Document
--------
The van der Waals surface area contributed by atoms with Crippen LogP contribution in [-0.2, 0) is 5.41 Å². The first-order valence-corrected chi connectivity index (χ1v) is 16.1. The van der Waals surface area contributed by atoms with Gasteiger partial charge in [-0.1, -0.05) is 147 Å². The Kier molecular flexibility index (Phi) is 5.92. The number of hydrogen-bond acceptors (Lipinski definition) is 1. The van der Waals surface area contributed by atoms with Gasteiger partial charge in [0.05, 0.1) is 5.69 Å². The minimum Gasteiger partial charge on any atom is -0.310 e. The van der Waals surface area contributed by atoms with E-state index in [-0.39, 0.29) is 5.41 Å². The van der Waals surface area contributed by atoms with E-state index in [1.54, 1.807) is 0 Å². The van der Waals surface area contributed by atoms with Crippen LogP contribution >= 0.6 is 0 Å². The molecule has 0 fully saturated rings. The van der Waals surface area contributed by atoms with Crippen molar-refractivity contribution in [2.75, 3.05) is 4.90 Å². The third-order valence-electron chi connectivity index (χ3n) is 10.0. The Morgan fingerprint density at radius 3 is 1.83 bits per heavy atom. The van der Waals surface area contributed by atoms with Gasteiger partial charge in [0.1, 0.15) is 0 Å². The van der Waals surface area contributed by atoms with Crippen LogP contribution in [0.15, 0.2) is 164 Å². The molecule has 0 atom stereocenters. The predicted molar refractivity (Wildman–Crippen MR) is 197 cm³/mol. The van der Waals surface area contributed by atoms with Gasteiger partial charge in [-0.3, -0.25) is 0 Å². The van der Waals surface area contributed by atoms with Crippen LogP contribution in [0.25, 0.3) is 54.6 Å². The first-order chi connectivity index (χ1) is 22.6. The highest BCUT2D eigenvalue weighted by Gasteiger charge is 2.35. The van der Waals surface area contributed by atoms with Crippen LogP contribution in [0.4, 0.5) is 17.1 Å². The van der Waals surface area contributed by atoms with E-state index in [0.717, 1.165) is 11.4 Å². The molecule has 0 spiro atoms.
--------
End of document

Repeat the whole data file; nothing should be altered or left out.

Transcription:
The van der Waals surface area contributed by atoms with Crippen LogP contribution in [-0.2, 0) is 5.41 Å². The first-order valence-corrected chi connectivity index (χ1v) is 16.1. The van der Waals surface area contributed by atoms with Gasteiger partial charge in [-0.1, -0.05) is 147 Å². The Kier molecular flexibility index (Phi) is 5.92. The number of hydrogen-bond acceptors (Lipinski definition) is 1. The van der Waals surface area contributed by atoms with Gasteiger partial charge in [0.05, 0.1) is 5.69 Å². The minimum Gasteiger partial charge on any atom is -0.310 e. The van der Waals surface area contributed by atoms with E-state index in [-0.39, 0.29) is 5.41 Å². The van der Waals surface area contributed by atoms with E-state index in [1.54, 1.807) is 0 Å². The van der Waals surface area contributed by atoms with Crippen LogP contribution >= 0.6 is 0 Å². The molecule has 0 fully saturated rings. The van der Waals surface area contributed by atoms with Crippen molar-refractivity contribution in [2.75, 3.05) is 4.90 Å². The third-order valence-electron chi connectivity index (χ3n) is 10.0. The Morgan fingerprint density at radius 3 is 1.83 bits per heavy atom. The van der Waals surface area contributed by atoms with Gasteiger partial charge in [0.1, 0.15) is 0 Å². The van der Waals surface area contributed by atoms with Crippen LogP contribution in [0.15, 0.2) is 164 Å². The molecule has 0 atom stereocenters. The predicted molar refractivity (Wildman–Crippen MR) is 197 cm³/mol. The van der Waals surface area contributed by atoms with Gasteiger partial charge in [-0.3, -0.25) is 0 Å². The van der Waals surface area contributed by atoms with Crippen LogP contribution in [0.25, 0.3) is 54.6 Å². The first-order chi connectivity index (χ1) is 22.6. The highest BCUT2D eigenvalue weighted by Gasteiger charge is 2.35. The van der Waals surface area contributed by atoms with Crippen LogP contribution in [0.4, 0.5) is 17.1 Å². The van der Waals surface area contributed by atoms with E-state index in [0.717, 1.165) is 11.4 Å². The molecule has 0 spiro atoms.